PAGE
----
EZZ AL ARAB - 2001 



 


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2005

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20 Nov 2005

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TRACHOMA

  Ezz al Arab G, Tawfik N, El Gendy R, Anwar W, Courtright P. The burden of trachoma in the rural Nile Delta of Egypt: a survey of Menofiya governorate. Br J Ophthalmol 85(12):1406-10, 2001.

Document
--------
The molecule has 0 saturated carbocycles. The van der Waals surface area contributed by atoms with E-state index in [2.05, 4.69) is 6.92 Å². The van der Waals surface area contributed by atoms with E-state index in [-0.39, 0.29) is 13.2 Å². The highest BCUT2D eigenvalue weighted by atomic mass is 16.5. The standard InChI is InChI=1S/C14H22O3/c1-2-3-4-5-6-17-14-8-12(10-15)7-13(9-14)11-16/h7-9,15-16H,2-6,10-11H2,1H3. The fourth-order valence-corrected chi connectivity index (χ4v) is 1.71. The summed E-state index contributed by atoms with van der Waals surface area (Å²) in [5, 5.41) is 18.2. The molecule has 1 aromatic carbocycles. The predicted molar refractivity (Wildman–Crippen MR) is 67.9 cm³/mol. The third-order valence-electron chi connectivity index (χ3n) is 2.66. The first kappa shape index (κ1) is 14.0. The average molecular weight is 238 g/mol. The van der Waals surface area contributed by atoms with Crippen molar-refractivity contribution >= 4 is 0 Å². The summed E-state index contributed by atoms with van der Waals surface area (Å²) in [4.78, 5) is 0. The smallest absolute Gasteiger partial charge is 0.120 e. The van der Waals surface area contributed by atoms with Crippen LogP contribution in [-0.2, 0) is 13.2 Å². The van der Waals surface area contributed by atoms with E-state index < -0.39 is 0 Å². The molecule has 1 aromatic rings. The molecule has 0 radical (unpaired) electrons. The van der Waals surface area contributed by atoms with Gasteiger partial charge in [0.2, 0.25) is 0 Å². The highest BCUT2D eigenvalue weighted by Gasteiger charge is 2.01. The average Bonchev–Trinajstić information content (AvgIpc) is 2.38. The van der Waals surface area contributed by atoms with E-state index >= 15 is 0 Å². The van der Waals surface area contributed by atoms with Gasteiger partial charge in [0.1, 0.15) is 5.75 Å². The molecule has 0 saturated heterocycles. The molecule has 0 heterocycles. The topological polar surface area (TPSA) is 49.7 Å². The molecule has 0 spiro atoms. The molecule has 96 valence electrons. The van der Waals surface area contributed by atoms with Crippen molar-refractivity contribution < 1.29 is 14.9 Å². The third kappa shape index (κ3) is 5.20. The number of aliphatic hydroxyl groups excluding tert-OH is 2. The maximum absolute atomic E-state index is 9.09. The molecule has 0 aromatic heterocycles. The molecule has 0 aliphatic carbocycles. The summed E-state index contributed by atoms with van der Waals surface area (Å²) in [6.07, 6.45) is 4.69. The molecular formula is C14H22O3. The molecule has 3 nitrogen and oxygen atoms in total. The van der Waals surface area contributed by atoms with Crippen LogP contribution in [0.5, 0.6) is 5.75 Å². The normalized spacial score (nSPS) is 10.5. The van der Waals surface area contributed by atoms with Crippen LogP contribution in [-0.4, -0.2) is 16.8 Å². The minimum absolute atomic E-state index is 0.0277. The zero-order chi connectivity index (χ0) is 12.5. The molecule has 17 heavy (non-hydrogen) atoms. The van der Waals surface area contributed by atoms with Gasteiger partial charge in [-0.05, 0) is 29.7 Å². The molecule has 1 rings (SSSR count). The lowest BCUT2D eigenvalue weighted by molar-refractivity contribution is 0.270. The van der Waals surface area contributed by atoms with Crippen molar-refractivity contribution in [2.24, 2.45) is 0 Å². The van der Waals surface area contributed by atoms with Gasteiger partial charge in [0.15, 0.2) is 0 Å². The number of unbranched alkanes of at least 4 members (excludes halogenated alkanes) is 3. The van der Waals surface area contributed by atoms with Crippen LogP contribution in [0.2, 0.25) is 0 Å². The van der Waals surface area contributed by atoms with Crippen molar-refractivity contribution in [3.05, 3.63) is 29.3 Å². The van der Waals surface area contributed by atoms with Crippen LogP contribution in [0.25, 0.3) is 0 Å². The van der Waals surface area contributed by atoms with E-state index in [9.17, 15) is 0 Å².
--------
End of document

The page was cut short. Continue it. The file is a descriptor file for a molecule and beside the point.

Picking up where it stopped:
BACKGROUND: Evidence of widespread distribution of trachoma in Egypt had not been clarified as previous surveys were limited to individual communities which may not have been representative of the general population. The Nile Delta of Egypt presents a unique environment for trachoma to persist. Economic improvements in the past decade have affected even the poorest rural environments; availability of electricity is now found in many rural communities. Availability of water in Nile Delta has always been good but poor hygienic conditions have been the primary factor in trachoma transmission. A survey of trachoma was undertaken in Menofiya governorate to determine if Egypt should be identified as trachoma endemic and targeted for trachoma control efforts. METHODS: A multistage random cluster study design was used with the target population defined as adults aged 50 and over and children aged 2-6 years from throughout the governorate. Among preschool children only trachoma was graded while among adults presenting visual acuity and cause of vision loss or blindness were also recorded. Adults were interviewed regarding past trichiasis surgery; those currently with trichiasis or a history of trichiasis surgery were also interviewed regarding outcome of surgery. RESULTS: A total of 3272 children aged 2-6 and 3322 adults age 50+ were enumerated. Among the children 81.3% were examined and among the adults 73.0% were examined. Active trachoma (follicles (TF) and/or intense inflammation (TI)) was found among 36.5% (95% confidence interval (CI) 34.7-38.3%) of the children. TI was 1.89 (95% CI 1.22-2.94) times more common in rural children compared to urban children. The prevalence of trichiasis (TT) in adults was 6.5%; women had an age adjusted odds of trichiasis of 1.68 (95% CI 1.18-2.39) compared to men. Trichiasis was 2.11 times (95% CI 1.33-3.37) more common in rural Menofiya compared to urban Menofiya. TT accounts for blindness (presenting vision <3/60) in 8% of patients and accounts for 13.2% of visual impairment. Overall, trichiasis surgical coverage was 34.4%, slightly higher among men than women. The outcome of trichiasis surgery was poor in 44.4% of cases. CONCLUSION: Trachoma is a serious public health problem in Menofiya governorate and a significant contributor to vision loss. These findings would suggest that continued poor hygienic conditions in rural Egypt have limited the reduction of active trachoma even in the face of significant improvements in socioeconomic status. Furthermore, the high proportion of trichiasis surgery cases with a poor outcome would indicate a need to reassess current surgical practices in Egypt and improve training and monitoring.

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